Cultural Differences in the Treatment of Pain

Due to the rapid increase in prescription drug abuse, the Centers for Disease Control and Prevention has declared prescription drug abuse an epidemic. The latest National Survey on Drug Use and Health indicates that over 70 percent of people who abused prescription pain medications obtained them from friends or relatives, while approximately 5 percent got them from a drug dealer or over the Internet.

Fighting prescription pain medication abuse is an uphill battle with no easy solution. It requires a comprehensive approach to address the problem at clinician, patient, and manufacturer levels. The Food and Drug Administration requires the manufacturers of long-acting and extended-release opioid medications to submit a risk evaluation and mitigation strategy (REMS) that focuses on educating the prescribers of safe use of these medications. The effectiveness of the opioid REMS is yet to be seen. Some pharmaceutical companies have developed new opioid drug formulations to deter drug abuse. What else can be done to mitigate prescription pain medication misuse?

Logically, if we decrease the prescription of opioids, we can decrease the abuse of opioids. Opioids, some of them the most powerful painkillers available, can be life-saving medications for cancer patients and some patients with chronic, severe, noncancer pain. However, are these medications overprescribed? In other words, can some pain be treated with an alternative with less or no abuse potential? In China, opioid use is less common due to cultural differences in pain perception and management. In Chinese culture, pain itself is not generally considered a disease that needs treatment. One is expected to try to “tough it out.” Even patients with severe acute pain might not take painkillers, some for fear of the addiction potential, some holding it off for worse pain to come. Chinese clinicians generally reserve opioids for cancer patients. For acute short-term pain such as postoperative pain, opioids might be used in a hospital setting, but patients are not discharged home with prescriptions for opioid medications. Opioid is also generally not the choice for chronic, noncancer pain, which is treated in China with physical therapy, massage therapy (in a clinic or self-administered), herbal medicine (oral or topical), and acupuncture. Non-opioid pain medications are used in some patients on an as-needed, short-term basis.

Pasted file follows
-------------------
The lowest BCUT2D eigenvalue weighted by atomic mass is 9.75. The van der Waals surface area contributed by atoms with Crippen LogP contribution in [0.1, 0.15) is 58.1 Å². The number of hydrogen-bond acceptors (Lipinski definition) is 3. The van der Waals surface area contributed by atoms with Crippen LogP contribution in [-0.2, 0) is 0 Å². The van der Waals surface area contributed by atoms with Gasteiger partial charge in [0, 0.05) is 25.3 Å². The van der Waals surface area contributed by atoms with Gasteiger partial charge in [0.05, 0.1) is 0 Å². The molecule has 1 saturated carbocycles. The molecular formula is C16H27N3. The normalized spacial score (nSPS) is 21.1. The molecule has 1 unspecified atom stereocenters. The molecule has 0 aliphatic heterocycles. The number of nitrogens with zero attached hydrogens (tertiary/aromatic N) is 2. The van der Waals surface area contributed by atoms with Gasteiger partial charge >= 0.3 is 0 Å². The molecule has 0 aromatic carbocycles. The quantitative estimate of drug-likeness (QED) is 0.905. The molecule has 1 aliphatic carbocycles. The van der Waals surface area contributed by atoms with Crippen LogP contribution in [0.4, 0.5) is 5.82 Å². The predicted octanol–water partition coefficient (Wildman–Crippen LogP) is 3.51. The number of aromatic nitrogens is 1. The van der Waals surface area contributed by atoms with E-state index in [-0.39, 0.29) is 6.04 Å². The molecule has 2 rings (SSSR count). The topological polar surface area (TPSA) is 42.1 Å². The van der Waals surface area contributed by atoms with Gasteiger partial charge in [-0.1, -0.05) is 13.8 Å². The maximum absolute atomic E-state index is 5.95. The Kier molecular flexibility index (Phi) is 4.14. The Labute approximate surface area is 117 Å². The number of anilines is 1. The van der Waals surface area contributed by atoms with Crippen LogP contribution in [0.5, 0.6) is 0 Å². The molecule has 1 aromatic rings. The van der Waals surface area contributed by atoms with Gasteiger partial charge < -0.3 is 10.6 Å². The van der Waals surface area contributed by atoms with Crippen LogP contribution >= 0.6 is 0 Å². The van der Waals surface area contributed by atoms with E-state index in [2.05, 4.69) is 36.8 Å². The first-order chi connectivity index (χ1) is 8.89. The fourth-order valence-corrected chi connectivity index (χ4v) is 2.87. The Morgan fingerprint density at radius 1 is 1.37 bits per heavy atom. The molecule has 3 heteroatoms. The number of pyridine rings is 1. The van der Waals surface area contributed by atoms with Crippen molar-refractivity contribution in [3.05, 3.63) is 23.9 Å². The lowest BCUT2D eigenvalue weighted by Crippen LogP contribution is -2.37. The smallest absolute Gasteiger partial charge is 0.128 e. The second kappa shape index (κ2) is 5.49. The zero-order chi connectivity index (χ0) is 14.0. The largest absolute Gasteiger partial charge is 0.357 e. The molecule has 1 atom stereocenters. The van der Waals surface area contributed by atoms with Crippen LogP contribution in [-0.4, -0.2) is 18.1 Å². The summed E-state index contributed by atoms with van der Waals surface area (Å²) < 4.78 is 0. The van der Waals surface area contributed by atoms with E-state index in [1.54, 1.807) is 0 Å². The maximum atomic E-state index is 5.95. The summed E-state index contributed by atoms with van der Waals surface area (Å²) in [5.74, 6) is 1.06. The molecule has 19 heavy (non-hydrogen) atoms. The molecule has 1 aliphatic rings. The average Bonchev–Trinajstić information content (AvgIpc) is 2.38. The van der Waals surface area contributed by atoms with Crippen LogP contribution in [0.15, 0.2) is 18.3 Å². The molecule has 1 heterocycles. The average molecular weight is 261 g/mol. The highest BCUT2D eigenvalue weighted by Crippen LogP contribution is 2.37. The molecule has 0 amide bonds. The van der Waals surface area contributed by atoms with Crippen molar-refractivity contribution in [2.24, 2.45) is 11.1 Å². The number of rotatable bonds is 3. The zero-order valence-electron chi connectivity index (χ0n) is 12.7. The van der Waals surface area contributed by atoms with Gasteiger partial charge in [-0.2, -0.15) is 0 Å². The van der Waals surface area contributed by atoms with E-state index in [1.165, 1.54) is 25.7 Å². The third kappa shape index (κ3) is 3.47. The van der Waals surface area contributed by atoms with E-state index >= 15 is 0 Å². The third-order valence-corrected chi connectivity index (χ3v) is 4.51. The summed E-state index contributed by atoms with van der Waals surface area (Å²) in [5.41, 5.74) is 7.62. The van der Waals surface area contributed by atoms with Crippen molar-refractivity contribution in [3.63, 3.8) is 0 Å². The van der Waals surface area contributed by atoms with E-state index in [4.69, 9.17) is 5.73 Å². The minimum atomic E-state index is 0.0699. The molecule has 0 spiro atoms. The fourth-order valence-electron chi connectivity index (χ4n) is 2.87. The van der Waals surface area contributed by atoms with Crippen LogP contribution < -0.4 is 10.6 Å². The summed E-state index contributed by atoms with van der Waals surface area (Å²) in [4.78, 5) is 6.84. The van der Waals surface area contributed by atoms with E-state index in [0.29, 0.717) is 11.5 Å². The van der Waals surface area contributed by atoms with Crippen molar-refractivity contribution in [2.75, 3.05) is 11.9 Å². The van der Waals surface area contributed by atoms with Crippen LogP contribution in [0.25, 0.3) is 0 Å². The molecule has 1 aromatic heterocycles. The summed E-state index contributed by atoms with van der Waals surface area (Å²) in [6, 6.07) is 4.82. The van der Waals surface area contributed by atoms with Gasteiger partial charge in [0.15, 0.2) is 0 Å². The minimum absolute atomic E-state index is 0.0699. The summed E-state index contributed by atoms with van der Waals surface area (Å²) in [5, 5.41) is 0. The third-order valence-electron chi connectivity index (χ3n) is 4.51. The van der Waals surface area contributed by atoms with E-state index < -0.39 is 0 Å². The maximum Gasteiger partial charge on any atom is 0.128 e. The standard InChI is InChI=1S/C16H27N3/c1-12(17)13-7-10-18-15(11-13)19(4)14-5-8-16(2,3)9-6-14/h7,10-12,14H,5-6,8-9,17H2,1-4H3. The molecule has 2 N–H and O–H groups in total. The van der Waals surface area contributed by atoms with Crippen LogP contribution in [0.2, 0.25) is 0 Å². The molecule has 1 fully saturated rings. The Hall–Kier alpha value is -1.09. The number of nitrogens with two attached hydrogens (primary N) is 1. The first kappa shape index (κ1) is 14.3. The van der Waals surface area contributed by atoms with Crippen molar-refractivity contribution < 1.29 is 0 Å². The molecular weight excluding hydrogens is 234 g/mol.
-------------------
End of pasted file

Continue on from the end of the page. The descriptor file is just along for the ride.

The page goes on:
Is it feasible to replace opioid medications with these alternative measures in America? For some patients, the answer may be “yes,” but for others, no. Let’s look at postoperative pain for instance. In China, postoperative patients are usually bedbound for some time and taken care of by family members. According to tradition, a woman is to stay home for a month after giving birth, and grandparents usually pitch in to care for the newborn. Therefore, there is less need for powerful painkillers. American patients on the other hand, pride themselves as independent and request a quick return to normal life. After caesarean sections, women need to be ambulatory to care for their babies. This cannot be achieved without medications that provide quick pain relief. Patients who do not respond to nonsteroidal anti-inflammatory drugs require opioids. As for chronic, noncancer pain, the alternative measures, such as herbal medicine and acupuncture, may be too novel to be accepted by the majority of the general population. In addition, herbal medicine may not provide quick onset action, which hinders its use in patients needing immediate pain relief.

Despite the obstacles, these alternative pain management remedies can at least complement the mainstream biomedicine and thereby decrease the reliance on opioid medications. The increased recognition of osteopathic medicine and integrative medicine in this country will help to introduce more patients to alternative pain treatment.

By the American standard, pain is undertreated in China. With economic growth, medical care in China will eventually focus more on improving patients’ quality of life, and not just treating and controlling the diseases. Easier access to pain medications may bring with it the problem of prescription drug misuse. Nonetheless, the fear of drug misuse should not be a reason to deny patients effective treatment options. In any country, the medical community and the regulators should seek to keep the fine balance between access to opioid medications by patients who really need them, and steps taken to control the risk of potential misuse of these medications.